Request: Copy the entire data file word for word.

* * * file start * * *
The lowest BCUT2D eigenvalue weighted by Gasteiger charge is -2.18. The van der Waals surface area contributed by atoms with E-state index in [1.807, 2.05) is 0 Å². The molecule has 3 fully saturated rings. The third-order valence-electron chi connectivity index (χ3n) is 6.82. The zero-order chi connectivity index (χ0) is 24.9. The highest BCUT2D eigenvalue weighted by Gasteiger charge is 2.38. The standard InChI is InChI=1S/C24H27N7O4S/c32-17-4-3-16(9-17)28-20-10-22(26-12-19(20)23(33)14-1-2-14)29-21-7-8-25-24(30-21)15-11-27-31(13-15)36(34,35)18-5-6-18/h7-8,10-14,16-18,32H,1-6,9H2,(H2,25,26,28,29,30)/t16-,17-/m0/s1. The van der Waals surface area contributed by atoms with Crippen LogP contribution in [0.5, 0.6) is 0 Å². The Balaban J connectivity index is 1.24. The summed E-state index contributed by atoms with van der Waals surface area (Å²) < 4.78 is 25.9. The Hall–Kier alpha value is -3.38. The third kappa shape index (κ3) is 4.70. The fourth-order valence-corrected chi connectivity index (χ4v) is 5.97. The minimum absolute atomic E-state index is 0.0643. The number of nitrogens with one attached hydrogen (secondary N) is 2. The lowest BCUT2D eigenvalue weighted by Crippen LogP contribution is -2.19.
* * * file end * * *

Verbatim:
The lowest BCUT2D eigenvalue weighted by Gasteiger charge is -2.18. The van der Waals surface area contributed by atoms with E-state index in [1.807, 2.05) is 0 Å². The molecule has 3 fully saturated rings. The third-order valence-electron chi connectivity index (χ3n) is 6.82. The zero-order chi connectivity index (χ0) is 24.9. The highest BCUT2D eigenvalue weighted by Gasteiger charge is 2.38. The standard InChI is InChI=1S/C24H27N7O4S/c32-17-4-3-16(9-17)28-20-10-22(26-12-19(20)23(33)14-1-2-14)29-21-7-8-25-24(30-21)15-11-27-31(13-15)36(34,35)18-5-6-18/h7-8,10-14,16-18,32H,1-6,9H2,(H2,25,26,28,29,30)/t16-,17-/m0/s1. The van der Waals surface area contributed by atoms with Crippen LogP contribution in [0.5, 0.6) is 0 Å². The Balaban J connectivity index is 1.24. The summed E-state index contributed by atoms with van der Waals surface area (Å²) < 4.78 is 25.9. The Hall–Kier alpha value is -3.38. The third kappa shape index (κ3) is 4.70. The fourth-order valence-corrected chi connectivity index (χ4v) is 5.97. The minimum absolute atomic E-state index is 0.0643. The number of nitrogens with one attached hydrogen (secondary N) is 2. The lowest BCUT2D eigenvalue weighted by Crippen LogP contribution is -2.19.